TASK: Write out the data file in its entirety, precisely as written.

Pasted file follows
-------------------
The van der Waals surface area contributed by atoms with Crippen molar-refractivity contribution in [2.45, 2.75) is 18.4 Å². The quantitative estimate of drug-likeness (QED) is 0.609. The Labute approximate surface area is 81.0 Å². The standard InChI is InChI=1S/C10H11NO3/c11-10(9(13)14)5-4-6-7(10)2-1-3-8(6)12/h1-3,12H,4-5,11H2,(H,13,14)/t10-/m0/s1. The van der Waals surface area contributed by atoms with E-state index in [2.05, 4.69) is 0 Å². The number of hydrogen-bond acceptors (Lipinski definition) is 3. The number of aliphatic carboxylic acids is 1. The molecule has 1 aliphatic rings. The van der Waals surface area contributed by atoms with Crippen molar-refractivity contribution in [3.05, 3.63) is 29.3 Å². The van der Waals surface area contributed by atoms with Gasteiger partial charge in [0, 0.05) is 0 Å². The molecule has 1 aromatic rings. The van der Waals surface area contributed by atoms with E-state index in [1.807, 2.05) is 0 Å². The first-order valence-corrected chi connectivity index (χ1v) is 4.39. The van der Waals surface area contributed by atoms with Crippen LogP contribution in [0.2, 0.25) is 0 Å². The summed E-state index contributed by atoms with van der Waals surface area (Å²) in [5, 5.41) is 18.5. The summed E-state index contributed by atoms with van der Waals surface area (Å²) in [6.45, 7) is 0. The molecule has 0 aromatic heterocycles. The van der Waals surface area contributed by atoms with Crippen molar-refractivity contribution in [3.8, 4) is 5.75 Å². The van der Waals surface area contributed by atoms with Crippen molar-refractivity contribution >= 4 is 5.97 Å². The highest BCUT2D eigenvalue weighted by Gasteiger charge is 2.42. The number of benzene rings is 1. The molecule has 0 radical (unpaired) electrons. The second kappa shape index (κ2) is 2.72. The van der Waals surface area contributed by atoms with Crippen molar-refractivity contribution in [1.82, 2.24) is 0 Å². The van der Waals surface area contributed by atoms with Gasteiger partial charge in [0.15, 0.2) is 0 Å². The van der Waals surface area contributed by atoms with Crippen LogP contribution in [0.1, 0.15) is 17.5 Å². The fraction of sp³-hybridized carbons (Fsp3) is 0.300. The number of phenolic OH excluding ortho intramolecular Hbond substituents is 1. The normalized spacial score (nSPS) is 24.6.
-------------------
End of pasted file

The van der Waals surface area contributed by atoms with Crippen molar-refractivity contribution in [2.45, 2.75) is 18.4 Å². The quantitative estimate of drug-likeness (QED) is 0.609. The Labute approximate surface area is 81.0 Å². The standard InChI is InChI=1S/C10H11NO3/c11-10(9(13)14)5-4-6-7(10)2-1-3-8(6)12/h1-3,12H,4-5,11H2,(H,13,14)/t10-/m0/s1. The van der Waals surface area contributed by atoms with E-state index in [2.05, 4.69) is 0 Å². The number of hydrogen-bond acceptors (Lipinski definition) is 3. The number of aliphatic carboxylic acids is 1. The molecule has 1 aliphatic rings. The van der Waals surface area contributed by atoms with Crippen molar-refractivity contribution in [3.05, 3.63) is 29.3 Å². The van der Waals surface area contributed by atoms with Gasteiger partial charge in [0, 0.05) is 0 Å². The molecule has 1 aromatic rings. The van der Waals surface area contributed by atoms with E-state index in [1.807, 2.05) is 0 Å². The first-order valence-corrected chi connectivity index (χ1v) is 4.39. The van der Waals surface area contributed by atoms with Crippen LogP contribution in [0.2, 0.25) is 0 Å². The summed E-state index contributed by atoms with van der Waals surface area (Å²) in [5, 5.41) is 18.5. The summed E-state index contributed by atoms with van der Waals surface area (Å²) in [6.45, 7) is 0. The molecule has 0 aromatic heterocycles. The van der Waals surface area contributed by atoms with Crippen molar-refractivity contribution in [3.8, 4) is 5.75 Å². The van der Waals surface area contributed by atoms with Crippen molar-refractivity contribution >= 4 is 5.97 Å². The highest BCUT2D eigenvalue weighted by Gasteiger charge is 2.42. The number of benzene rings is 1. The molecule has 0 radical (unpaired) electrons. The second kappa shape index (κ2) is 2.72. The van der Waals surface area contributed by atoms with Crippen molar-refractivity contribution in [1.82, 2.24) is 0 Å². The van der Waals surface area contributed by atoms with Gasteiger partial charge in [0.15, 0.2) is 0 Å². The van der Waals surface area contributed by atoms with Crippen LogP contribution in [0.1, 0.15) is 17.5 Å². The fraction of sp³-hybridized carbons (Fsp3) is 0.300. The number of phenolic OH excluding ortho intramolecular Hbond substituents is 1. The normalized spacial score (nSPS) is 24.6.